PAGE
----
By Lana Michelin, Black Press
One of the last wooden grain elevators left standing in central Alberta is in desperate need of a facelift.
Not only is the exterior of the Stettler P&H Elevator looking worn, but rain is starting to leak through the siding, threatening the interior, said Stan Eichhorn, a member of the elevator preservation society.
The non-profit needs to raise $130,000 to re-side the 90-year-old elevator and give it a new paint job.
Eichhorn wants to turn the faded gold colour back to the flashy red the elevator sported for most of its life.
He came up with the idea of preserving the old elevator and feedmill complex as a museum in 2004 when he bought it from the Parrish and Heimbecker grain company for a dollar.
The 27-metre (90-foot) structure, built in the mid-1920s, had been slated for demolition, like Stettler’s other aging Alberta Wheat Pool elevator.
That one was knocked down in the 1990s, along with many other grain elevators in the province, causing many to call it the end of an era.
Eichhorn was among the local residents who didn’t want to see Stettler’s last remaining elevator disappear.
The looming structure is located right next to the local rail line, lending extra ambiance to the historic Alberta Prairie Railway steam train tours.
And Eichhorn remembers the elevator that can hold 25,000 bushels of grain from his boyhood.
“To me, it was a very basic and important part of our past and our agricultural history,” he said.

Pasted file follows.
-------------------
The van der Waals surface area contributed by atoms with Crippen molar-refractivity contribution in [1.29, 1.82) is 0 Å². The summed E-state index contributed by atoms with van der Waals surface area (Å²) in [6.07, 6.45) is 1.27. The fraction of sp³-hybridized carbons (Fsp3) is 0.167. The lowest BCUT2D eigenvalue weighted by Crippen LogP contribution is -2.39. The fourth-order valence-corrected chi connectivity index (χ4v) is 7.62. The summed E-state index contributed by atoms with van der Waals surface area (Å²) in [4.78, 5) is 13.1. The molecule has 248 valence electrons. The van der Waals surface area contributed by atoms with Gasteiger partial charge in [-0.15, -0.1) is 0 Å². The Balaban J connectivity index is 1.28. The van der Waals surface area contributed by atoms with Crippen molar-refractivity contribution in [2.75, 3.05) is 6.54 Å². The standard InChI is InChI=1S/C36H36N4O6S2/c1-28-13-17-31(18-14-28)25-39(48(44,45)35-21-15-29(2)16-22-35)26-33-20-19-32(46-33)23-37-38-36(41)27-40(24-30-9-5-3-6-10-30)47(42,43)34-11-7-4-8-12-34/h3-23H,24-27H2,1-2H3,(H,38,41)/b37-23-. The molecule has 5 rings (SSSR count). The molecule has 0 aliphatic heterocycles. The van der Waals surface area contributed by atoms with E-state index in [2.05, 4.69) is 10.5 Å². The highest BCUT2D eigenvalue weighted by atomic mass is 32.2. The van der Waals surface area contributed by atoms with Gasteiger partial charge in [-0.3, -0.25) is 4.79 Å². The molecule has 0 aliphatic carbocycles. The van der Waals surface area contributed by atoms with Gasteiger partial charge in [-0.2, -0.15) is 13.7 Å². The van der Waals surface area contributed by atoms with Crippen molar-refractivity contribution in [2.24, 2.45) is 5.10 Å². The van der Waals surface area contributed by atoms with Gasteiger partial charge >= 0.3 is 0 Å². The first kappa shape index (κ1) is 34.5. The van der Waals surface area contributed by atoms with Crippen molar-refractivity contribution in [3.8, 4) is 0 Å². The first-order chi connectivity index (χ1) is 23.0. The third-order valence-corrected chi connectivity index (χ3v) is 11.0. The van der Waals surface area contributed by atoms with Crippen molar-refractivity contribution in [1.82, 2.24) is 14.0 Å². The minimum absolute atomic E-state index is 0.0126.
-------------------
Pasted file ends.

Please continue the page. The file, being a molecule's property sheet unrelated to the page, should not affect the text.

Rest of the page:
Its nearby coal shed harkens to the days before the wide-spread use of natural gas to heat homes, when grain elevator agents also sold coal because elevators had weigh scales large enough to measure orders.
The structure is also one of the few elevator/feedmill complexes in the province and the only one of Stettler’s significant agricultural buildings left standing.
“It’s one of our last bastions,” said Eichhorn, a retired agrologist who works on a family beef operation.
He noted the local creamery, stockyards, egg-grading station and abattoir are all gone.
The Stettler P&H Elevator Preservation Society has been working to create a museum out of the elevator, feedmill and coal shed.
It’s regularly open to the public during the summer months and on demand during the winter.
In the future, Eichhorn wants to heat the feed shed so the 1,000 square feet of space can be leased out for community functions.
“We’ve left the interior rustic, with exposed two-by-fours and old boards,” he said, so it could provide a unique atmosphere for meetings and various get-togethers.
Revenue from room rentals could be used for future elevator maintenance projects.
In the meantime, the society has already raised about a quarter of the needed money for the re-siding and painting project, and is throwing a benefit concert at 7:30 p.m. on Friday, Nov. 30, at the Stettler legion to try to raise more.
The event features Juno Award-winning country-folk singer Gary Fjellgaard and his opening act, Saskia and Darrel. Anyone interested in buying a $20 ticket can call Eichhorn at 403-742-4703.